It isn't easy to create a "hon."
The face, with the glittery, heavy eye shadow, has its challenges, say the third-graders in Ms. Roman's art class. But even with glue, the hair -- arranged high into Bawlmer's classic beehive style -- is even harder, the students say.
"It's hard to make it look real," says Silvia Caceres, who notes that while she's technically 8 years old, she will turn 9 on Friday.
This is not too young to make an artistic debut. She and 26 other third-graders at Baltimore Highlands Elementary School in southwest Baltimore County have earned the honor of displaying their portraits tonight at the shrine to Baltimore's stereotypical hausfrau, Cafe Hon, on West 36th Street in Hampden.
"They are just fabulous, really well done," says Denise Whiting, Cafe Hon's owner and a prominent promoter of the gum-chewing, animal print-wearing, cat sunglass-sporting, Aqua-Net-spraying female.
Ashley Hawrysch has seen exactly one of these women in her 9 years. "When I was 3, I saw a hon. I think we were at Kings Dominion," the she says, her eyes widening as she tells the tale. "When my dad said, `She's a hon,' I thought he meant a short person."
She wouldn't make such a mistake today. "I was 3," Ashley repeats.
Lee Ann Roman, who has taught at the school for four years, conceived the project when she attended the Hon Festival at Cafe Hon for the first time last summer.
At the time, Roman says, she was struggling to think of a way to get her third-graders interested in drawing portraits. "It's not something they're dying to do," she says.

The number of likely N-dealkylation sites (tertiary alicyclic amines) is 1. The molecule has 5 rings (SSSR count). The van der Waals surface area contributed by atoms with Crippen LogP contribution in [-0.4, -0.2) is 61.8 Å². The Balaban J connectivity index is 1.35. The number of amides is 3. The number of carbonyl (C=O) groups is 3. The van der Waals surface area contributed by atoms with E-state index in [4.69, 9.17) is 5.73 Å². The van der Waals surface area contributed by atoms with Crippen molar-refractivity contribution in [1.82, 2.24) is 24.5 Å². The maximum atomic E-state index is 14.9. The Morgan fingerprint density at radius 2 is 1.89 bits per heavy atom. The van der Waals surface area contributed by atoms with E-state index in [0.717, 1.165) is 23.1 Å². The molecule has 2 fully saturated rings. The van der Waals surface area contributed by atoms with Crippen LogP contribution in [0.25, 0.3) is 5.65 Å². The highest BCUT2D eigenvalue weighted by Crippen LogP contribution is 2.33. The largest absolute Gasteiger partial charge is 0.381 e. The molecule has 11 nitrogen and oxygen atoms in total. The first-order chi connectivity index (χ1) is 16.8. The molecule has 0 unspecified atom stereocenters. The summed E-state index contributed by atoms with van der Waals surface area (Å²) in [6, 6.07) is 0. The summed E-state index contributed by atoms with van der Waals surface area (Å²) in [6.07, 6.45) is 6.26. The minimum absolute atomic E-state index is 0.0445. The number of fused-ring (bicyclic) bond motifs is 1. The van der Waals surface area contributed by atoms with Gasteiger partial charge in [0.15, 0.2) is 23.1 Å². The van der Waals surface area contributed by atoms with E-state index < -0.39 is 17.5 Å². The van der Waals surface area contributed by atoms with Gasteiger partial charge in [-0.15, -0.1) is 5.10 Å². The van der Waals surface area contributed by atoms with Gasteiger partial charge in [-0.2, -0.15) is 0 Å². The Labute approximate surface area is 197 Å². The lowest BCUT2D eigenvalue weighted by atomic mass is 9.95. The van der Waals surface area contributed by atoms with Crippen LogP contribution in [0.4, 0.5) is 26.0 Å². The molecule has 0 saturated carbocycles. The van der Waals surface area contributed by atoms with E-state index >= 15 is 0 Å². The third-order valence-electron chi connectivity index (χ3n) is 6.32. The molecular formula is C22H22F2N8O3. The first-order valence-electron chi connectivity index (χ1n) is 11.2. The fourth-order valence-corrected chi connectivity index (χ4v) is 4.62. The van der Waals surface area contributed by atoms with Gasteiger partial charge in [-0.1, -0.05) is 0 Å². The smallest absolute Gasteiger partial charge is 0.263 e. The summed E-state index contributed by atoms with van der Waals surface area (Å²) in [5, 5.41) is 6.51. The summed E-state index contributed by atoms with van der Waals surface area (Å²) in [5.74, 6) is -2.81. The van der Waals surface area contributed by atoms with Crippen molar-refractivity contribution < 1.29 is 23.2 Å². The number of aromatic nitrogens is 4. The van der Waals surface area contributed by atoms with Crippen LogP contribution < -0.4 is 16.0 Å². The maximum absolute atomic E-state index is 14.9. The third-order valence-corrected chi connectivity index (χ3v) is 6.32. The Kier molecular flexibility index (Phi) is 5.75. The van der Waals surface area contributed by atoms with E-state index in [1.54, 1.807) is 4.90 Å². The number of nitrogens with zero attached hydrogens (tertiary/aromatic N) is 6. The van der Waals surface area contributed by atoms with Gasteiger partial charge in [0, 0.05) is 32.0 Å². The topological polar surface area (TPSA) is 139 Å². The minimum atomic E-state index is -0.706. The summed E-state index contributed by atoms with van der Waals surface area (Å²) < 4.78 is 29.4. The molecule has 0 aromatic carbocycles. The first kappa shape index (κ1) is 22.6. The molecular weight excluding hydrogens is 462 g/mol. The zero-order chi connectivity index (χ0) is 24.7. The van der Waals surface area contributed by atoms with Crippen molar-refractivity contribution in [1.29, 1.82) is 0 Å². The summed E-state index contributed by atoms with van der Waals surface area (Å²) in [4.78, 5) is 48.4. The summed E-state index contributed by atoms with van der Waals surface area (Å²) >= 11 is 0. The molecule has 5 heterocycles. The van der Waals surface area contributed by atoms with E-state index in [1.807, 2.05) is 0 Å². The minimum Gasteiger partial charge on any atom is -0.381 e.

One look at a hon, though, and Roman knew she'd found the perfect subject to capture the interest of her pupils. She did a similar project with a summer camp class before introducing the assignment at school. About 100 of the school's third-grade pupils tackled the project.
And 27 of those portraits, chosen by Roman, will be on display at Cafe Hon until Easter, Whiting, the restaurant's owner, says.
The Baltimore Highlands pupils practiced drawing self-portraits and saw lots of pictures from Hon Fest before Roman asked them to tackle the beehives and glittery shirts. The boys weren't quite as excited by the project as the girls, who were fascinated by the Baltimore ladies, Roman says.
The girls, especially, in Roman's classes also enjoyed learning various Bawlmerese phrases used by hons. The favorite word, according to the girls, erupting into giggles: "Turlet." Translation: "Toilet."
The pupils drew their hons on paper and colored them with markers. They created a rainbow of three-dimensional hairstyles with curls of paper.
Anjae White, 9, says that while the assignment took imagination and creativity, she had some prior practice. "I like making wacky hair and wacky clothes and wacky shoes," says Anjae.
For the art show's opening tonight, 8-year-old Jade Schmidt is going to twist her long brown hair up into the biggest beehive she can manage. The secret, she has learned, is a plastic cup. A hon places the cup on top of her head and pulls her hair up around it, to give it the trademark height.
Last summer, Roman stopped in at Cafe Hon and talked to a manager about displaying one or two of her pupils' masterpieces, thinking a public display of the art would motivate the children even more. Roman says she was surprised and excited when Whiting called and said she liked them so much, she wanted to line the walls with them.
Whiting says she's always sad when she takes down the holiday decorations, but isn't this year because of the pupils' work. She had been displaying articles about herself that a friend had collected and "scrapbooked" for her.
"It was all about me," says Whiting. "Now it's all about the students."